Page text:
This week, Hoodline's Bay Area Day Trips series visits Monterey County. The Monterey Bay is an incredibly rich habitat for all kinds of marine life, including whales and other marine mammals. Strolling its beaches, visitors can spot migrating whales off the coast and seals sunning themselves on rocks. The county is also home to a number of charming towns that make for fun exploring, delicious dining, and great shopping. It's within day-trip distance from much of the Bay Area, but the jaunt will be easiest for those in the South Bay. If you're coming from San Francisco or the East Bay, consider starting early and keep an eye on traffic for the best experience.
Go kayaking in wetlands or eat seafood on the beach in Moss Landing
Located on the coast at the mouth of one of California's largest wetland areas, Elkhorn Slough, Moss Landing offers incredible wildlife viewing, as well as a white-sand beach perfect for picnicking and hanging out. Keep an eye out for otters, seals and all kinds of birds, as well as whales off-shore. The Elkhorn Slough Reserve wetlands make a fantastic spot for kayaking, as well as hiking. If you want to visit the reserve, plan ahead, as it's closed on Mondays and Tuesdays. For the latest information and directions, see www.elkhornslough.org/esnerr/visitor-information/.
Video of a newborn sea otter in Elkhorn Slough Video: Elkhorn Slough Foundation
For lunch, enjoy fresh seafood at Phil's Fish Market (which is actually a beachfront restaurant) and snag one of their outside tables to feel like you're eating right on the beach. Be forewarned: You'll have to wait in line, and tables are first-come, first-served for people who've already placed their order. You currently have to stay in line and order food to receive a number for a table. Phil's Fish Market is located at 7600 Sandholdt Road, Moss Landing. The restaurant is open daily 10 a.m.–7 p.m. More information: philsfishmarket.com, (831) 633-2152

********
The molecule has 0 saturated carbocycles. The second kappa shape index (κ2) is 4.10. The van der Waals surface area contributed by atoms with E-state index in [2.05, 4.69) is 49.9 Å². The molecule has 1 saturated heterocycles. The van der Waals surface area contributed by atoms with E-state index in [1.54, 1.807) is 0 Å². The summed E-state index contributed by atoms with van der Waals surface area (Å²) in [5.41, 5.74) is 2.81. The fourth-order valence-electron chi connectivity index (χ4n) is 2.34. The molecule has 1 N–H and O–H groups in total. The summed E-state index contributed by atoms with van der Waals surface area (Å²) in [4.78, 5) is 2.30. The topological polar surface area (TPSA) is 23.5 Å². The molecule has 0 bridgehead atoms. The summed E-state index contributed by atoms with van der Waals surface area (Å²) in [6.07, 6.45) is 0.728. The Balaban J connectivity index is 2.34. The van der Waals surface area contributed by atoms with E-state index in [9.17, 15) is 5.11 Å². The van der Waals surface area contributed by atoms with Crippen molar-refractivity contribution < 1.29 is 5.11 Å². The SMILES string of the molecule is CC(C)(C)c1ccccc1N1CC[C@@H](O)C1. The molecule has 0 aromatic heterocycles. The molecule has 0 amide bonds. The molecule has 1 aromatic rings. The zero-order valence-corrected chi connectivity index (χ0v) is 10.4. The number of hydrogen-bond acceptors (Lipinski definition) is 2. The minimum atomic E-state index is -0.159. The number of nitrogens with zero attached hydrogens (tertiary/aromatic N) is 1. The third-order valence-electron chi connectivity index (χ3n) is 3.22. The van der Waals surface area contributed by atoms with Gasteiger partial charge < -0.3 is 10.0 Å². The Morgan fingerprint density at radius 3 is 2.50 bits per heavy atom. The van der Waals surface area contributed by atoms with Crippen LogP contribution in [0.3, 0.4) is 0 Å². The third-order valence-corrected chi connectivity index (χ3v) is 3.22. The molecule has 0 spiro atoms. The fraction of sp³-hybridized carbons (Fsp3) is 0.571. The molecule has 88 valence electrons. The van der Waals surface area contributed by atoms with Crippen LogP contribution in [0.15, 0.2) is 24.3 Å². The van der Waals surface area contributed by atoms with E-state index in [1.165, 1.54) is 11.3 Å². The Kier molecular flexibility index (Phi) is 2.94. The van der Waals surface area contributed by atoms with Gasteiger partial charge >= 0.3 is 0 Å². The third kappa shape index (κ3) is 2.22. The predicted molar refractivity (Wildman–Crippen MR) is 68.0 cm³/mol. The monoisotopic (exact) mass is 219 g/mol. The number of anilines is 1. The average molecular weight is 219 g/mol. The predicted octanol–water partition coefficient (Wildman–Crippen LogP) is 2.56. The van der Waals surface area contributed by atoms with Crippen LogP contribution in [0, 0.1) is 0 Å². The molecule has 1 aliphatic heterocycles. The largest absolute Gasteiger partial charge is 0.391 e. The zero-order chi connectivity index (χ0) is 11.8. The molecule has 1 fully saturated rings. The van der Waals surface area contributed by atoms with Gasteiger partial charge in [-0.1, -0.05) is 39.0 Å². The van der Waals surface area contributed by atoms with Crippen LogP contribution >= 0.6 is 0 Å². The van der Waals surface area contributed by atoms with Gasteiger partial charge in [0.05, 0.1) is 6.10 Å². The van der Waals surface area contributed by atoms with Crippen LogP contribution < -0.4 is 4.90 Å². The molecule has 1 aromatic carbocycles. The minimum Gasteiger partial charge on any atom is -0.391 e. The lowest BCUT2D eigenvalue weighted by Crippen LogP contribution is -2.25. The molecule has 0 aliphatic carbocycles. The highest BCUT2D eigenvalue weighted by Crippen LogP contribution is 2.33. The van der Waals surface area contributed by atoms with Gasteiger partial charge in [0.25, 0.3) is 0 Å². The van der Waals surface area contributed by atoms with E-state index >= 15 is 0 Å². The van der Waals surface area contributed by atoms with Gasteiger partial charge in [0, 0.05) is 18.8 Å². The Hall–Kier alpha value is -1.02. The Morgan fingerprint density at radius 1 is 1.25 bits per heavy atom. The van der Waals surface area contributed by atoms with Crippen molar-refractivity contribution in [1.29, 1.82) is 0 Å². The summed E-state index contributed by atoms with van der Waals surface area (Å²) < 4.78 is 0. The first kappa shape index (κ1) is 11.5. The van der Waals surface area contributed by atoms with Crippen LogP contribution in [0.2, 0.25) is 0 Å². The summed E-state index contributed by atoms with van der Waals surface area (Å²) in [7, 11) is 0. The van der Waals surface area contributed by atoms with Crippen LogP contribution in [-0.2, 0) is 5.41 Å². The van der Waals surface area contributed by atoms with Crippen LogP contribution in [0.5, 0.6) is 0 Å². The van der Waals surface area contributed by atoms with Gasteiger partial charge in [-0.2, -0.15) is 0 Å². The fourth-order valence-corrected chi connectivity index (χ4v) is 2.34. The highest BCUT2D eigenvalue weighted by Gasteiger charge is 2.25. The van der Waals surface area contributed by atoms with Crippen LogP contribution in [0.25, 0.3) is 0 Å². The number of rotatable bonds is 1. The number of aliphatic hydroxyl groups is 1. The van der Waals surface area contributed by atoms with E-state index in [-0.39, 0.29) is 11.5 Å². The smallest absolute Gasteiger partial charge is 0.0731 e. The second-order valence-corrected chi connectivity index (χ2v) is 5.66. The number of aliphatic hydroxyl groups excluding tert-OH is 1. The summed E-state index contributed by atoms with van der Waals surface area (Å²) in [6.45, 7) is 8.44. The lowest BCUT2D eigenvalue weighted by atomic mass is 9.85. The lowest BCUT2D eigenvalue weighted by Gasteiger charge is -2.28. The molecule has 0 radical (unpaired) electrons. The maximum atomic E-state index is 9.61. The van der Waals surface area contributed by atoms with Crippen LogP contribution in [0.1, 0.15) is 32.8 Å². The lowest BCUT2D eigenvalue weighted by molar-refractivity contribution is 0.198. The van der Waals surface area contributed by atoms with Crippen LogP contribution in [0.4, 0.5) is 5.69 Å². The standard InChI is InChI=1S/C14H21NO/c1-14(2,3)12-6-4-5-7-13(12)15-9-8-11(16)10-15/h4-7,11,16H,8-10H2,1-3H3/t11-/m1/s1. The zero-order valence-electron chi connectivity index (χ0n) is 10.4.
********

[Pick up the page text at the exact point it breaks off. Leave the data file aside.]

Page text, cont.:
Visit the world-famous Monterey Bay Aquarium
Sea otters, sharks, penguins, drifting jellyfish and floating seaweed... With more than 200 exhibits and 80,000 sea animals and plants on display, the Monterey Bay Aquarium is a beautiful and fascinating way to explore the wonders of the ocean while keeping on dry land.
The kelp forest exhibit at the Monterey Bay Aquarium Photo: Montereybayaquarium.org
It may be too much to see it all in a single day (or lifetime?), but the aquarium makes a wonderful day visit, and you can refresh yourself at the cafe along the way. The exhibits are exquisite, and the site also includes outside observation areas, so it makes an all-in-one day trip. Don't try to plan much else for your day in Monterey if the aquarium is your target. Maybe just grab some dinner at one of the nearby restaurants before trekking back home. While the cafe is open, the restaurant is currently closed, as are some less COVID-friendly experiences like live shows and guided tours.
Note that you'll need to buy tickets online ahead of time, because they're not selling them in-person at this time, and some dates may sell out, so plan ahead. Tickets are $49.95 (ages 18–64) / $39.95 (ages 13–17 and 65+) / $34.95 (ages 5–12) / free for age 4 and under. The aquarium is located at 886 Cannery Row, Monterey. More information: www.montereybayaquarium.org, 831-648-4800